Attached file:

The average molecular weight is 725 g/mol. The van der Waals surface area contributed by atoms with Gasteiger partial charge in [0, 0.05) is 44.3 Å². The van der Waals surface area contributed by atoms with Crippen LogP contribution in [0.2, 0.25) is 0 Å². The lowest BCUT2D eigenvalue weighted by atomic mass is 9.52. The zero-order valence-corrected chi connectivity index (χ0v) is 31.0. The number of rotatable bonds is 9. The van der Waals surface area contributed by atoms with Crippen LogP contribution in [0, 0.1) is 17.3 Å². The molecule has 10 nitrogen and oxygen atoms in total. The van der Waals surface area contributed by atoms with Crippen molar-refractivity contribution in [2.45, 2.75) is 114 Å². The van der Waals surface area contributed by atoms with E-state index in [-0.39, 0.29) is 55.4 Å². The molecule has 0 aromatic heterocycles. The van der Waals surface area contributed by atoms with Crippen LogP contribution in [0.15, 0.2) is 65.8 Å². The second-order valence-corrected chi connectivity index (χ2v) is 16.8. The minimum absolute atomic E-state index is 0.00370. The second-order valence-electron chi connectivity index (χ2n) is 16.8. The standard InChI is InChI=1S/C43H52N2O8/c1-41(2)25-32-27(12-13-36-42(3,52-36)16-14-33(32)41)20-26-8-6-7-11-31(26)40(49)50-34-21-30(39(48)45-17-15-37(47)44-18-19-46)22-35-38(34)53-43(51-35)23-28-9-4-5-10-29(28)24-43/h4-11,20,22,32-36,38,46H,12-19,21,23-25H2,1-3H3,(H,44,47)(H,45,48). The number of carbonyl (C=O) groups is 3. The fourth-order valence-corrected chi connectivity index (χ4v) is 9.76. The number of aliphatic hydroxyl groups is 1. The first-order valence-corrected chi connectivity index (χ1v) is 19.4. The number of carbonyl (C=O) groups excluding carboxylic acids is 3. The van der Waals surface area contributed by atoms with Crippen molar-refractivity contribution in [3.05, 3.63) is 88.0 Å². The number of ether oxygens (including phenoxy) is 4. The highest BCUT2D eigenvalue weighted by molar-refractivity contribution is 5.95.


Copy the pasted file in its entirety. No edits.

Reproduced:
The average molecular weight is 725 g/mol. The van der Waals surface area contributed by atoms with Gasteiger partial charge in [0, 0.05) is 44.3 Å². The van der Waals surface area contributed by atoms with Crippen LogP contribution in [0.2, 0.25) is 0 Å². The lowest BCUT2D eigenvalue weighted by atomic mass is 9.52. The zero-order valence-corrected chi connectivity index (χ0v) is 31.0. The number of rotatable bonds is 9. The van der Waals surface area contributed by atoms with Crippen LogP contribution in [0, 0.1) is 17.3 Å². The molecule has 10 nitrogen and oxygen atoms in total. The van der Waals surface area contributed by atoms with Crippen molar-refractivity contribution in [2.45, 2.75) is 114 Å². The van der Waals surface area contributed by atoms with E-state index in [-0.39, 0.29) is 55.4 Å². The molecule has 0 aromatic heterocycles. The van der Waals surface area contributed by atoms with Crippen LogP contribution in [0.15, 0.2) is 65.8 Å². The second-order valence-corrected chi connectivity index (χ2v) is 16.8. The minimum absolute atomic E-state index is 0.00370. The second-order valence-electron chi connectivity index (χ2n) is 16.8. The standard InChI is InChI=1S/C43H52N2O8/c1-41(2)25-32-27(12-13-36-42(3,52-36)16-14-33(32)41)20-26-8-6-7-11-31(26)40(49)50-34-21-30(39(48)45-17-15-37(47)44-18-19-46)22-35-38(34)53-43(51-35)23-28-9-4-5-10-29(28)24-43/h4-11,20,22,32-36,38,46H,12-19,21,23-25H2,1-3H3,(H,44,47)(H,45,48). The number of carbonyl (C=O) groups is 3. The fourth-order valence-corrected chi connectivity index (χ4v) is 9.76. The number of aliphatic hydroxyl groups is 1. The first-order valence-corrected chi connectivity index (χ1v) is 19.4. The number of carbonyl (C=O) groups excluding carboxylic acids is 3. The van der Waals surface area contributed by atoms with Crippen molar-refractivity contribution in [3.05, 3.63) is 88.0 Å². The number of ether oxygens (including phenoxy) is 4. The highest BCUT2D eigenvalue weighted by molar-refractivity contribution is 5.95.